Ashwin Venkatraman, the director of product management at InMobi gave an interview about native ads in AppInTop mobile app marketing podcast. Founded in 2007, InMobi is a global mobile advertising network, backed with $216 million in venture investment. Since launching its native ad network in April 2014 InMobi plans to invest $100 million over the next few years to develop its native ad platform.
All mobile traffic is concentrated on Facebook, Twitter, Instagram etc, the big social media services. Where does your traffic come from?
We have a network of mobile apps behind publishers; therefore we don’t actually depend on just our apps or properties for traffic. We work with tens of thousands of app developers and they all contribute to our traffic. The publishers we work with probably have hundreds of millions of downloads; they have worldwide distribution and really big apps. We consider ourselves a democratic platform. Everyone can work with us, use our products and get the best value out of it.
What distribution between your own traffic and the traffic from these SSPs do you have?
The majority of the traffic, roughly 90% of it, is from our own publishers, meaning that these are developers or mobile websites who work directly with InMobi. They carry our InMobi SDK within their apps.
There are partnership programs with traffic arbitrage and they offer a significant volume of installs in a particular country. Where do they get their traffic from?
A lot of these so-called traffic arbitrage or exchange or partnership programs tend to be happening in emerging markets. However, this is just a phase. It happened in the US and Western Europe as well, but the market matured quickly. People began to realise that when you’re in a barter system and there is no real currency at the backend, it penalises the person who is trying to get into this traffic. It’s still happening in markets such as the Chinese one where the market is not as mature as the US or any of the Western European ones.
Are there any anti-fraud algorithms that have been developed or are being developed that would work with mobile ad networks?
Absolutely. At a generic level, I would say every network needs to focus on making sure the network is clean and that they can maintain and build on the trust that advertisers have in them. At InMobi, we take this very seriously and we ensure that we have very sophisticated fraud detection algorithms for everything from validating ad requests that come to us to making sure the downstream conversions that are being reported or tracked are valid as well. These days, a lot of people spend a lot of time on their phones, but digital advertising revenue is not reflected in that. One reason for this is that advertisers are questioning whether it’s really that effective. Native ads are an answer to that, but we must make sure we give the right kind of user experience. Remove all the fraudulent activity and make sure the quality of every dollar you spend on native advertising is delivering the value that it should.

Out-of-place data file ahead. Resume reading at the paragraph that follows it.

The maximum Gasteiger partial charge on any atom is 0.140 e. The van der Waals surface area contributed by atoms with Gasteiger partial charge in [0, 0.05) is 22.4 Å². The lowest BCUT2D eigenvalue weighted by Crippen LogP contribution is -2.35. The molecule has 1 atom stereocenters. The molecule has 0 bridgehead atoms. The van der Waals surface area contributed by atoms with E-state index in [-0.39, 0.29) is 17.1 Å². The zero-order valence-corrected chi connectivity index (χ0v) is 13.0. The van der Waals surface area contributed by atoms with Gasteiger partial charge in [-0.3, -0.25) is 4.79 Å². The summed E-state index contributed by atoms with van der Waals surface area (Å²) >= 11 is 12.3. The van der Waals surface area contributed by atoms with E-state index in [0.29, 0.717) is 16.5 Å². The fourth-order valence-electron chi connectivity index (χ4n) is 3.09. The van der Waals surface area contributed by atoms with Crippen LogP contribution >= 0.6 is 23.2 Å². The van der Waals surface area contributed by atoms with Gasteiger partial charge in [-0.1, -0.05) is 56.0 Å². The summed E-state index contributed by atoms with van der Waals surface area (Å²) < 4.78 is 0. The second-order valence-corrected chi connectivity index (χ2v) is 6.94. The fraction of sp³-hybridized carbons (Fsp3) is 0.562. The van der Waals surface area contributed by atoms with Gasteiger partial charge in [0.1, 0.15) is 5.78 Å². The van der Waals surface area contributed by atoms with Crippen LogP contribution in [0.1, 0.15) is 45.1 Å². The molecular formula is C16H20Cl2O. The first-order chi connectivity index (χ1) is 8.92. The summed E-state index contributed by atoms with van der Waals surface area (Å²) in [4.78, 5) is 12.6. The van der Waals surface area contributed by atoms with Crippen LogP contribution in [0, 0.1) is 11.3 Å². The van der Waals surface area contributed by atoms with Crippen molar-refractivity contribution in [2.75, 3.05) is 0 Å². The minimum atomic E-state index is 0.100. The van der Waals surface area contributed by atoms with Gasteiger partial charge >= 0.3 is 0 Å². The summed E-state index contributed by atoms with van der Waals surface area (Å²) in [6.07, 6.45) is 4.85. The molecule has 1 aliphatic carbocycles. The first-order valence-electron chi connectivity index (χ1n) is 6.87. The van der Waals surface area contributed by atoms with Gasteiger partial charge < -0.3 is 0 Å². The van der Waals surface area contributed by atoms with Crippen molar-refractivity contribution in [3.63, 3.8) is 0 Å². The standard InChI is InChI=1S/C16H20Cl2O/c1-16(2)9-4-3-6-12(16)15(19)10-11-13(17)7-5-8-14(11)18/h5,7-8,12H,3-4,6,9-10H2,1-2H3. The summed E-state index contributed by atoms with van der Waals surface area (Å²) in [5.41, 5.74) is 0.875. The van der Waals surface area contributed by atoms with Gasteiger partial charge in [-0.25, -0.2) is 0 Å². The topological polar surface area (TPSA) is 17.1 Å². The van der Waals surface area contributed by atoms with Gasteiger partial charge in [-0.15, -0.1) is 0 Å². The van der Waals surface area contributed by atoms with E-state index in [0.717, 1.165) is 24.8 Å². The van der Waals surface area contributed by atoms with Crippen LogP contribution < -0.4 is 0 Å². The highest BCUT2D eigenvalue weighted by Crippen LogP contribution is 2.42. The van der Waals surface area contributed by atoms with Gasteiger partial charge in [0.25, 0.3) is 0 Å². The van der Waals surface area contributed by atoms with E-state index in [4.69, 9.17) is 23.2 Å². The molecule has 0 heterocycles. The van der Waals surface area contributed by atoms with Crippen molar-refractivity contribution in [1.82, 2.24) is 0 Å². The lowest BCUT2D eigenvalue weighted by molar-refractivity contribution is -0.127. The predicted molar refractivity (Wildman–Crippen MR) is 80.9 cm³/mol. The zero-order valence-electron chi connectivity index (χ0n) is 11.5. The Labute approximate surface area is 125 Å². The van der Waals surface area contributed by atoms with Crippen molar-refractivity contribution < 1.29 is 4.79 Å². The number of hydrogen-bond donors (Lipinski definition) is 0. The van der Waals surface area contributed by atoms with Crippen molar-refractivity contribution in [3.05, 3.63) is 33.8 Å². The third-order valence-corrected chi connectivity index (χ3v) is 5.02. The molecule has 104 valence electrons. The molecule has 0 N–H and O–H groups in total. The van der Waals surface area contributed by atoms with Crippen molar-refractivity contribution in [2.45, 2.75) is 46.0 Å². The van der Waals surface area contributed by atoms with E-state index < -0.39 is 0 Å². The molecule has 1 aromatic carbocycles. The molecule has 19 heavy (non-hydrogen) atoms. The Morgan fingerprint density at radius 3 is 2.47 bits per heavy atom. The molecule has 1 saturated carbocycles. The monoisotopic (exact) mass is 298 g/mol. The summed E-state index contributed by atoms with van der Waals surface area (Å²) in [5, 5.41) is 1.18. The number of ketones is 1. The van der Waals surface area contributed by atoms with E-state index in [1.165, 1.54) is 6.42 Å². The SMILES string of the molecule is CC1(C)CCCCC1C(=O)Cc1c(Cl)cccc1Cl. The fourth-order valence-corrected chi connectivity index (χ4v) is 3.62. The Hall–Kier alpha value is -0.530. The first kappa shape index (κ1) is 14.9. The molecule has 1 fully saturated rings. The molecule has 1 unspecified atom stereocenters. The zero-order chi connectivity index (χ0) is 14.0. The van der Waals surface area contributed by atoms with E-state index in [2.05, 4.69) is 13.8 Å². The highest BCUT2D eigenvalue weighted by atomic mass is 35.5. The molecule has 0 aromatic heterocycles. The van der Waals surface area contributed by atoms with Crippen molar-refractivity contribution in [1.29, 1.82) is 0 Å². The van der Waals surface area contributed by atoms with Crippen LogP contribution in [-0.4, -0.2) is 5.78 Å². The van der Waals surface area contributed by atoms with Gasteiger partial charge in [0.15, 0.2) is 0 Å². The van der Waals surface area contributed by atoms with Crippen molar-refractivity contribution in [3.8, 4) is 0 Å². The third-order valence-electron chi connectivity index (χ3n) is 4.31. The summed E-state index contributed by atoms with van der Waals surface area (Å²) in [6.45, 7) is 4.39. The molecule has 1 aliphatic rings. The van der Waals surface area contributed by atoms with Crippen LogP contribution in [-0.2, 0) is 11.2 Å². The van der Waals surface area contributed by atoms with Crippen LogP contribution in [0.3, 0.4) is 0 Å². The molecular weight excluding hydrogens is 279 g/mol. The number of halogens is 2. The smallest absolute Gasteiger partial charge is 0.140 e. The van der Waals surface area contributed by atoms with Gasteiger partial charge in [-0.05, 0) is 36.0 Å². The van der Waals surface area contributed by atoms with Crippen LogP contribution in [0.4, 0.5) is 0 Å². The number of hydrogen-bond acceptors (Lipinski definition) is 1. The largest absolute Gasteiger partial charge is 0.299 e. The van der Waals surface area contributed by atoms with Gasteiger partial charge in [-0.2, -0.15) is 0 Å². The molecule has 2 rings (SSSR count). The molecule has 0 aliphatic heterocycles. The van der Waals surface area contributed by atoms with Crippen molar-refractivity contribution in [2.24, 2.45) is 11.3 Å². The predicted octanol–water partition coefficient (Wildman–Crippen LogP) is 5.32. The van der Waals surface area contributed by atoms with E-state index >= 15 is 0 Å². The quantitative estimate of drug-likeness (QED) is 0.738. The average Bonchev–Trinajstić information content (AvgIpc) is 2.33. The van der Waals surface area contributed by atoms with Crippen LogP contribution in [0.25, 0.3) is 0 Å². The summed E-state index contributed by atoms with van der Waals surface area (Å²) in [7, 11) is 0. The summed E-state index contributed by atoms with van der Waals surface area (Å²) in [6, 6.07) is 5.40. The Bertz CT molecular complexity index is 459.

What do you think about ads based on the CPI model? Are they viable?
I’ll refer back to your earlier question about partnerships and arbitrage rate. A lot of people don’t want to take the risk of marketing spending and therefore optimise for ROI, so they go down the CPI path. This has two problems though. One, as an advertiser you are deciding that every install you get, that every potential user has the same exact value for you, which is most definitely not the case.
The second problem is that almost all of the risk of advertising and generating expected returns is being passed onto the ad network or publisher. This means that advertisers don’t have the scope or need to optimise their campaign. We don’t think CPI billing will give you the scale or quality that you can get by working with a lot of large networks. It’s probably why none of the top tier networks actually offer a 100% CPI-based billing system.
What is your average eCPM or CPC for different types of ad: native, video, and image ads?
This is going to widely vary based on the audience segment that you’re going after. For example, advertisers are willing to pay a lot more for the US audience. If you want to get a user in the US on an iOS device, given that the lifetime value you can generate from that user is much higher, they’re willing to pay much higher CPI, which translates to much higher eCPMs.
A lower LTV in a market that inherently has a lower pricing point, such as Thailand, will drive what the eCPMs and eCPCs are.
If you were to compare the ad formats though, we can see that native ads produce almost 5x higher CPMs for publishers, compared to regular banner ads. Video, which is another area InMobi is really invested in, generates almost 10 to 12 times higher eCPMs than banner ads do.
We are waiting to see what could happen if you combine video and native ads. It’s very exciting and we’re running some video lead tests on that.
What type of ads do you think developers should choose to maximise their revenue?
It’s very clear that the market is shifting away from banners. They’re intrusive and ugly. They’ve been like Post-It notes you just slap on top of your app. We’re telling developers; look, the entire premise of your app and this ecosystem is about design and clear experience. The latest phones are aesthetically pleasing with great user experiences at the OS and app level. Then you ruin it all with an ugly banner ad.